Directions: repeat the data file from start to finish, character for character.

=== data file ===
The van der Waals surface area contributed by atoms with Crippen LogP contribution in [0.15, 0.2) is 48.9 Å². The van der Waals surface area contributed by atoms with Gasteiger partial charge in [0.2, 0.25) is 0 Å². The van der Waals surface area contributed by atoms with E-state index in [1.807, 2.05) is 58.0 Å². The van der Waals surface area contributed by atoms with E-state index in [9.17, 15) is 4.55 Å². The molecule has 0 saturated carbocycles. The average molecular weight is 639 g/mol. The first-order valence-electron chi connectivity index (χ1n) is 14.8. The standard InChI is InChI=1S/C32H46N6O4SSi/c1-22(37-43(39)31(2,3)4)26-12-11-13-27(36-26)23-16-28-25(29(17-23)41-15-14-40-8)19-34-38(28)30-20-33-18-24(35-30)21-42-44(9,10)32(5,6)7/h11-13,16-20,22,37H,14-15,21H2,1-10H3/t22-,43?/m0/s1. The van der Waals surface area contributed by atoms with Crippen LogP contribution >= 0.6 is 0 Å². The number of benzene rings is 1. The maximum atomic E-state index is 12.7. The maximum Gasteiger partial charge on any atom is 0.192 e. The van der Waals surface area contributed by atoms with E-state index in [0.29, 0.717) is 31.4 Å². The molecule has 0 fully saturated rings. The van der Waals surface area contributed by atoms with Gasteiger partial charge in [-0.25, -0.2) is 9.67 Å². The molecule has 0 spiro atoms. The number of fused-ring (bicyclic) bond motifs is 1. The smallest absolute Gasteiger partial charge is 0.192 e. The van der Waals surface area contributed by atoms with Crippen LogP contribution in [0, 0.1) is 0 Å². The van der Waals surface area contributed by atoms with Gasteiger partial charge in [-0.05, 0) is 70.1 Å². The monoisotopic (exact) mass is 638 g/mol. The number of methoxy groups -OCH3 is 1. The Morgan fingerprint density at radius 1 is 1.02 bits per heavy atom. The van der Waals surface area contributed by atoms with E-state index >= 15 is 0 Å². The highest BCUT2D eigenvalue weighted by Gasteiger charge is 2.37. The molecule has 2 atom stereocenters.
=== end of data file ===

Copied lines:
The van der Waals surface area contributed by atoms with Crippen LogP contribution in [0.15, 0.2) is 48.9 Å². The van der Waals surface area contributed by atoms with Gasteiger partial charge in [0.2, 0.25) is 0 Å². The van der Waals surface area contributed by atoms with E-state index in [1.807, 2.05) is 58.0 Å². The van der Waals surface area contributed by atoms with E-state index in [9.17, 15) is 4.55 Å². The molecule has 0 saturated carbocycles. The average molecular weight is 639 g/mol. The first-order valence-electron chi connectivity index (χ1n) is 14.8. The standard InChI is InChI=1S/C32H46N6O4SSi/c1-22(37-43(39)31(2,3)4)26-12-11-13-27(36-26)23-16-28-25(29(17-23)41-15-14-40-8)19-34-38(28)30-20-33-18-24(35-30)21-42-44(9,10)32(5,6)7/h11-13,16-20,22,37H,14-15,21H2,1-10H3/t22-,43?/m0/s1. The van der Waals surface area contributed by atoms with Crippen LogP contribution >= 0.6 is 0 Å². The number of benzene rings is 1. The maximum atomic E-state index is 12.7. The maximum Gasteiger partial charge on any atom is 0.192 e. The van der Waals surface area contributed by atoms with E-state index in [0.29, 0.717) is 31.4 Å². The molecule has 0 fully saturated rings. The van der Waals surface area contributed by atoms with Gasteiger partial charge in [-0.25, -0.2) is 9.67 Å². The molecule has 0 spiro atoms. The number of fused-ring (bicyclic) bond motifs is 1. The smallest absolute Gasteiger partial charge is 0.192 e. The van der Waals surface area contributed by atoms with Crippen LogP contribution in [0, 0.1) is 0 Å². The van der Waals surface area contributed by atoms with Gasteiger partial charge in [-0.05, 0) is 70.1 Å². The monoisotopic (exact) mass is 638 g/mol. The number of methoxy groups -OCH3 is 1. The Morgan fingerprint density at radius 1 is 1.02 bits per heavy atom. The van der Waals surface area contributed by atoms with E-state index >= 15 is 0 Å². The highest BCUT2D eigenvalue weighted by Gasteiger charge is 2.37. The molecule has 2 atom stereocenters.